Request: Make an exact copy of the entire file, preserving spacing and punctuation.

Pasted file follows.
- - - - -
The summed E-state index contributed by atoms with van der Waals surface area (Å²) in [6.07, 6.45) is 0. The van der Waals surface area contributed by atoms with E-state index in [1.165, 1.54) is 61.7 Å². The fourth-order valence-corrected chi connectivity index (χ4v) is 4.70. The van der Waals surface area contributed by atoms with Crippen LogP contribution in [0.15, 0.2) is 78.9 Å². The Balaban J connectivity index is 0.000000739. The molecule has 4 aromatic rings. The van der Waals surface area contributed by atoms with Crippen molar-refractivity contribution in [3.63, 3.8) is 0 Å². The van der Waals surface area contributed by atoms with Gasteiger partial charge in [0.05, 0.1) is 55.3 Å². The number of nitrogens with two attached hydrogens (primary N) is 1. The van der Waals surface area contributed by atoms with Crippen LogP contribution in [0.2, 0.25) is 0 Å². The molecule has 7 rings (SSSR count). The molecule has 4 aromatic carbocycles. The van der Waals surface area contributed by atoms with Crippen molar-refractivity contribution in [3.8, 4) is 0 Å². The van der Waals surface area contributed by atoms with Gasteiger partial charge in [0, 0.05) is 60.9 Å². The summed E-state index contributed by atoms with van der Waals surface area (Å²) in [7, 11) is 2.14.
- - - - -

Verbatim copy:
The summed E-state index contributed by atoms with van der Waals surface area (Å²) in [6.07, 6.45) is 0. The van der Waals surface area contributed by atoms with E-state index in [1.165, 1.54) is 61.7 Å². The fourth-order valence-corrected chi connectivity index (χ4v) is 4.70. The van der Waals surface area contributed by atoms with Crippen LogP contribution in [0.15, 0.2) is 78.9 Å². The Balaban J connectivity index is 0.000000739. The molecule has 4 aromatic rings. The van der Waals surface area contributed by atoms with Crippen molar-refractivity contribution in [3.63, 3.8) is 0 Å². The van der Waals surface area contributed by atoms with Gasteiger partial charge in [0.05, 0.1) is 55.3 Å². The number of nitrogens with two attached hydrogens (primary N) is 1. The van der Waals surface area contributed by atoms with Crippen LogP contribution in [0.2, 0.25) is 0 Å². The molecule has 7 rings (SSSR count). The molecule has 4 aromatic carbocycles. The van der Waals surface area contributed by atoms with Crippen molar-refractivity contribution in [3.8, 4) is 0 Å². The van der Waals surface area contributed by atoms with Gasteiger partial charge in [0, 0.05) is 60.9 Å². The summed E-state index contributed by atoms with van der Waals surface area (Å²) in [7, 11) is 2.14.